To assess the functional consequences of loss of TRC mechanosensing for the TRC network integrity during LN swelling, we performed in situ network analysis. Three-dimensional volumes of TRC networks were acquired from cleared thick vibratome LN slices and network spacing was quantified using a 3D sphere filling algorithm (Fig. 6d,e). Under homeostatic conditions (day 0), the TRC network in the FRCΔTLN1-mGFP mice was widened compared to that seen in FRC-mGFP controls but structurally intact (Fig. 6d). Upon immunization, the Talin1-deficient TRC network integrity was severely compromised, showing large TRC-free gaps that were most apparent at day 4 and partly recovered by day 14 after immunization (Fig. 6d,e and Extended Data Fig. 6e), suggesting that the TRC network in FRCΔTLN1-mGFP mice failed to adapt to organ swelling and partly disintegrated or ruptured. Staining for cleaved caspase 3 (cCasp-3) and Ki67 to identify apoptotic and proliferating TRCs, respectively, showed little apoptotic or proliferating TRCs in FRCΔTLN1-mGFP and FRC-mGFP control mice under homeostatic conditions (Fig. 6f,g). At day 4 after immunization, the number of apoptotic cCasp-3+ TRCs per volume increased significantly in FRCΔTLN1-mGFP mice compared to FRC-mGFP controls, while the number of proliferating Ki67+ TRCs was similar (Fig. 6f,g). At day 8, apoptotic cCasp-3+ TRCs per unit volume were still larger in FRCΔTLN1-mGFP compared to FRC-mGFP controls, while proliferating Ki67+ TRCs were increased (Fig. 6f,g). These data indicate that compromised mechanosensing caused a severe dysregulation in survival and proliferation of the TRC compartment, leading to a loss of network integrity.

### Capsule fibrosis constrains late lymph node expansion

Although the TRC network reached a ‘new equilibrium’ at week 2 after immunization, when it readopted its homeostatic configuration, effective resistance remained high at this late time point. To test if another structure contributed to the force balance, we used in situ laser ablation to investigate the structural and mechanical properties of the LN capsule, which can be divided into two components: a floor that includes floor lymphatic endothelial cells (fLECs), which are sparsely labeled in FRC-mGFP mice (Extended Data Fig. 7a), and a roof that consists of ECM with embedded fibroblasts (Extended Data Fig. 7b–d). In vivo laser cutting of fLECs showed high basal tension during homeostasis (Fig. 7a,b), which transiently dropped at day 2 after immunization and reverted to homeostatic levels at day 4 (Fig. 7b), while roof tension showed a single increase at day 2 after immunization compared to homeostasis (day 0; Fig. 7c,d). These observations, indicating the absence of a continuous rise in active tension on the capsule floor and roof after immunization, suggested that these components were being continuously remodeled to keep up with the ongoing volumetric increase of the swelling LN. Histology of the LN capsule in Prox1-GFP mice, in which the cytoplasm of all LECs is labeled with GFP (Fig. 7e and Extended Data Fig. 7c), indicated that the capsule thickness remained unchanged at days 1–4 after immunization, but increased ~14-fold at days 8–14, forming a dense fibrotic layer between the parenchyma and surrounding adipose and muscle tissue (Fig. 7e,f). Further histological characterization showed that the fibroblasts in the thickened capsule were not labeled in FRC-mGFP mice, were positive for CD34 (ref. 16), had occasional YAP/TAZ+ nuclei and did not express α-smooth muscle actin (αSMA; Extended Data Fig. 7d), indicating that these fibroblasts were phenotypically distinct from FRCs.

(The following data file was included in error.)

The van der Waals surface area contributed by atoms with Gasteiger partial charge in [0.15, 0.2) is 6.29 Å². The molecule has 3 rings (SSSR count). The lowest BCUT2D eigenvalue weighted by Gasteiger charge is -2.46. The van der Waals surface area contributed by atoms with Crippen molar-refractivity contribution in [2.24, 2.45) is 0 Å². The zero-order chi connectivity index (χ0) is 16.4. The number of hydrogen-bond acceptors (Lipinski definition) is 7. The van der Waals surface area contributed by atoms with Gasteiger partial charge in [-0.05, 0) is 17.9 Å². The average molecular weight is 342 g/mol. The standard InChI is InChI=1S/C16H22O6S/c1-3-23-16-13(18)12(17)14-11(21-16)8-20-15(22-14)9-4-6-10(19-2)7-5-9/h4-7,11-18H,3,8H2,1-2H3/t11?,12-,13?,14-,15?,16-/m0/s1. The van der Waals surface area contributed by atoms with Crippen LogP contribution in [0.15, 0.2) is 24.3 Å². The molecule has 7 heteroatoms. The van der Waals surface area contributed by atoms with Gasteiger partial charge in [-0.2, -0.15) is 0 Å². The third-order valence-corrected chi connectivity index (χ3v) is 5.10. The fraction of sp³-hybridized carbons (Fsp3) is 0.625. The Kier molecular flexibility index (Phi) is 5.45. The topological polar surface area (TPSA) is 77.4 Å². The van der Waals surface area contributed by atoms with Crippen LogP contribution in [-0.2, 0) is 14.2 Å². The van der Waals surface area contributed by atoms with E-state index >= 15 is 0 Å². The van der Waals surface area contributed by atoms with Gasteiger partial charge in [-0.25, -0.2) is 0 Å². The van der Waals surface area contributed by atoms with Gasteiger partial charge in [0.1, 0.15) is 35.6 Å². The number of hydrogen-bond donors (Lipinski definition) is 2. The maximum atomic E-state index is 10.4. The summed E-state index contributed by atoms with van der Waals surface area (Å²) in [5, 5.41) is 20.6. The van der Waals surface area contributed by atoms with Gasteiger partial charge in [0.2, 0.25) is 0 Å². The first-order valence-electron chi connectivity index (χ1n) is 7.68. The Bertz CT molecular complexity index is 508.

To ask if the remodeling of the capsule resulted in changes in its mechanical properties, wild-type LN capsules labeled with an antibody to the fibroblast marker ER-TR7 were aspirated with a micropipette and an effective Young’s modulus (stiffness) of the capsule was derived from the aspiration depth measurements using Laplace’s law (Fig. 7g). The Young’s modulus of the capsule remained stable over days 1–8 after immunization, but doubled at day 14 (Fig. 7h). By multiplying the capsule thickness and Young’s modulus of the capsule, we derived the passive capsule tension, which is a measure of the amount of force necessary to enlarge the whole thickness of the capsule by a certain length. The passive tension of the capsule showed a substantive increase (3.8-fold) from day 0 to 8 of inflammation and kept rising to a 35-fold increase at day 14 of inflammation (Fig. 7i). These data indicate that during a sustained immune response, tension dissipated from the remodeling TRC network at day 4 to day 14, while the capsule remodeled and became thicker, stiffer and more resistant to swelling at day 8 to day 14, establishing a new force equilibrium within the organ, which resisted further swelling (Extended Data Fig. 7e).

## Discussion

Here we established that reactive swelling of the LN was a multitier process controlled by mechanical feedback. This allowed the organ to expand in a stepwise controlled fashion, without compromising its delicate architecture.